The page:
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            When I look back on my life and I
think about where I have come from, I can’t help but think about what my life
would have possibly been like if I was born as part of a minority. For the most
part, I’ve had it pretty good. I mean, my family isn’t “rich” by any means and
I haven’t had it easy because I still had to work at what I wanted and what I
needed. But I never really had to fight against being discriminated against
because of the color of my skin, or where I come from.

            I live in a small town in Missouri
called Huntsville, which is no bigger than 1,550 population in the town. Me
personally, I have brown hair and brown eyes – typical, right. Growing up in my
town and in my school there were few African-American students, or students of
other races. I remember one time that my mom and I were in Alabama to visit
family and we went to eat at a Kentucky Fried Chicken restaurant when I, being
the maybe 9 year old that I was at the time, took a long look around the
restaurant as we were placing our order and I just whispered to my mom that we
were the only white people in there. At the time I felt a sense of
embarrassment when she said that we were in the south and we were part of the
minority instead of the other way around down here. I didn’t know what to think,
I saw the people in Alabama as just like any other person but it wasn’t like my
small town community of Huntsville, it was a different community.

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            This had me to believe that there
was more in the world than just people like me, and my family. There were
people or different races, different ethnicities, and they were still all just
human beings – just like me. As a child, I didn’t understand the idea of race
and I didn’t understand that while things were just given to those who were
like me in the past that people of different races, or different ethnicities
had to actually work for what they wanted.

            As I got older, there was still not
many African-American students in my school. I believe there was a total of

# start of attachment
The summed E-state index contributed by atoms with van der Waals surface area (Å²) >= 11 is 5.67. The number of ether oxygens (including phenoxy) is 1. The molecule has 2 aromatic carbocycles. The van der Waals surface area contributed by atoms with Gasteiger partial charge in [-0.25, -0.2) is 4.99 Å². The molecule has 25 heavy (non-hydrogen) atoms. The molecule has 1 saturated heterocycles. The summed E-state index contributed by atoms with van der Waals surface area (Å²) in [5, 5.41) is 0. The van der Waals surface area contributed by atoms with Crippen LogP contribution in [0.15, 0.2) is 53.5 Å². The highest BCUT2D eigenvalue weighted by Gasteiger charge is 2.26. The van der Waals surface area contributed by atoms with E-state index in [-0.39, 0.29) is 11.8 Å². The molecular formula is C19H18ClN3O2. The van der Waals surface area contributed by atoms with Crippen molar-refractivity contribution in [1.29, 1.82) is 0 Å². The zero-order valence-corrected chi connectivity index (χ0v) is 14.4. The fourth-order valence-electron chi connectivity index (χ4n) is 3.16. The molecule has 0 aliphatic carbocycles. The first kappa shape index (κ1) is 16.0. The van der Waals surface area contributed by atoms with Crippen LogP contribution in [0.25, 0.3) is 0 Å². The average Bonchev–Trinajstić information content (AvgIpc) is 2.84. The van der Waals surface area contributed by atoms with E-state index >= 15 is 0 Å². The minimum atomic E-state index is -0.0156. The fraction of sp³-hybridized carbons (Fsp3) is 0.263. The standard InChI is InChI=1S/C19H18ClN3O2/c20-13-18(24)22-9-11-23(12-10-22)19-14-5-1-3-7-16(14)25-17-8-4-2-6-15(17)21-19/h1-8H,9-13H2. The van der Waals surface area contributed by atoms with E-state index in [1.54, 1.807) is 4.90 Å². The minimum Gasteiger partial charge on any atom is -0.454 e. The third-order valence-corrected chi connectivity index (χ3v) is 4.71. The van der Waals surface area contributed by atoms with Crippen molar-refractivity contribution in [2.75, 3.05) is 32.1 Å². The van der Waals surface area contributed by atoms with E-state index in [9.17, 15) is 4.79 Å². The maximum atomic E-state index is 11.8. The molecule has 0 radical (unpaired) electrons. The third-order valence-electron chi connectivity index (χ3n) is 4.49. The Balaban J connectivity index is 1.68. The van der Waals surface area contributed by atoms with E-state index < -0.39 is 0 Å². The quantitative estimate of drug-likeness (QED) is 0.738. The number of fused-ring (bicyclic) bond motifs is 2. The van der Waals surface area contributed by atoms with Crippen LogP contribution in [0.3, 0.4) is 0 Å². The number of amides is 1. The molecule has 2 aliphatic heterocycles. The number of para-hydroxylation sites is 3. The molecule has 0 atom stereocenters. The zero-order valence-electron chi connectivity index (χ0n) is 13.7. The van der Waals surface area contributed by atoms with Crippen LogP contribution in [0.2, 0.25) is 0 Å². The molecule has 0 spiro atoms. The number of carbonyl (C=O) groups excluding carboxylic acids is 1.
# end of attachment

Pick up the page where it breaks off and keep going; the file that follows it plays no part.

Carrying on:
eight minorities overall in my high school – granted living in a small town
means going to a small school where the total student population was only a
little over 200 in the high school. But still only eight students of minority
race, or ethnicity, of 200 total students. Though I believe from my
embarrassing question when I was nine years old in a different state made me
open my eyes a little bit and be more accepting of others for not the color of
their skin, not their beliefs, or their background, but for them being them and
as a genuine human being.

            When I look back I can’t help but to
be thankful for those interactions that I’ve had because they have truly helped
me grow as a person and helped me grow to be more accepting of others. This
also helped me to see that I’m not perfect by any means by just the color of my
skin. I still have my struggles just like anyone else and I still have time
where I second guess myself or those I’m working with because no one is perfect
and no one is immune to making mistakes just because the color of their skin or
where they’ve come from.

            However I do believe that living in
a small town did hold back some interactions that other people might have with
different racial groups just because they live in a bigger town, or city. Being
in a small town and going to a smaller school district where the majority of
the students are in fact Caucasian, I believe no doubt held me back on some
interactions with people from different racial/ethnic groups. To end I want to
include a quote from Sarah Silverman that says, “Relations between black and white would be greatly improved
if we were more accepting of our fears and our feelings and more vocal about
it.”

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